'excise tax' upon every person 'engaged in the business of accepting wagers'.
Defendant's motion for new trial or judgment of acquittal squarely raises the question whether there was sufficient evidence to support a conviction of either of the offenses charged.
Apparently this is a question of first impression, and our attention has not been directed by counsel to any decisions either of the Supreme Court or of the Third Circuit adjudicating this issue. We are, therefore, left to decide it in accordance with general principles of criminal jurisprudence.
The government contends that because the information is in the conjunctive and not the disjunctive, a sufficient case has been made out. But the problem does not relate to the information. The allegata are adequate, but the question is whether the probata support either alternative of the dichotomy.
Undoubtedly, under the disjunctive charge, it would be sufficient if the government proved either that defendant was a writer or a banker. But there was no evidence whatever disclosing in what capacity he acted.
The situation is the same as if a defendant were charged with adultery and fornication, and the proof merely showed sexual intercourse without indicating whether the parties were married.
It would seem that under general principles of criminal jurisprudence the proof is too indefinite. Neither crime is proved when all that is proved is that one or the other was committed.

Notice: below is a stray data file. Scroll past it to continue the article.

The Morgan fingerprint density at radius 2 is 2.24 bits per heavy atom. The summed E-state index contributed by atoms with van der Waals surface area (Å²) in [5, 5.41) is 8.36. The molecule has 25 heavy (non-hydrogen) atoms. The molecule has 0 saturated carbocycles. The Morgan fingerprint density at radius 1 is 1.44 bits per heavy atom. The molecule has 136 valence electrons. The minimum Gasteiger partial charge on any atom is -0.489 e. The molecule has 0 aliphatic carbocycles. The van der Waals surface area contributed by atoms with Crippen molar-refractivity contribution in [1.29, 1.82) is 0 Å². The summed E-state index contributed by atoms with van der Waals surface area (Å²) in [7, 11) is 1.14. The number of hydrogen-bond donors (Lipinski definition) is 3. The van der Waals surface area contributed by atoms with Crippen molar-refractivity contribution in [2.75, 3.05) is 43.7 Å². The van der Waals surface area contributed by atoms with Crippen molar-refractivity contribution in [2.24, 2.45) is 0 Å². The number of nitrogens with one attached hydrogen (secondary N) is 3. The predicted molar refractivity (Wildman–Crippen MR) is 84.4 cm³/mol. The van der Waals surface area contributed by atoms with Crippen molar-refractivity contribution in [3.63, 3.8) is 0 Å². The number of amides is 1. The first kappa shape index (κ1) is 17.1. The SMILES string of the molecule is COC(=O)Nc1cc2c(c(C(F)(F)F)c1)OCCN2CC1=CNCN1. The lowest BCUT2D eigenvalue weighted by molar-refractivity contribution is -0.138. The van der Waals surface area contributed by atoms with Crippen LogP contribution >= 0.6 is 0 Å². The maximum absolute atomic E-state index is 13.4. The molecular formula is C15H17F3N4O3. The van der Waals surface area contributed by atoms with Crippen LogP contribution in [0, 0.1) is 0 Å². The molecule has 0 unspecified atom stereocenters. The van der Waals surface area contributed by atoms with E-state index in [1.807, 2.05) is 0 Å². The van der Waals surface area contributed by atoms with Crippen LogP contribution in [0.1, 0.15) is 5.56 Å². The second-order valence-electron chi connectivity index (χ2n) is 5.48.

In order to convict the defendant of 'receiving wagers for or on behalf of any person' engaged in the business of accepting wagers, it would seem necessary to prove that the defendant received wagers 'for or on behalf of' such a banker. Otherwise we would be disregarding the statutory words 'for or on behalf of any person'.
On the other hand it defies common sense to assume that defendant was himself a banker, that is to say a person engaged in the business of 'accepting' wagers on his own account.
Under general principles of criminal law we feel that defendant's point is well taken. As a consideration of policy the result of this view may make it difficult to obtain convictions, but as pointed out by the Supreme Court in the Calamaro case it is the duty of the courts to enforce the legislation as Congress has enacted it and not as we might wish it to be in order to be more effective for the purposes for which it is designed.
If our construction of the statute is erroneous, an appellate adjudication will furnish an authoritative guide for the disposition of future cases.
Defendant's motion for judgment of acquittal is granted.
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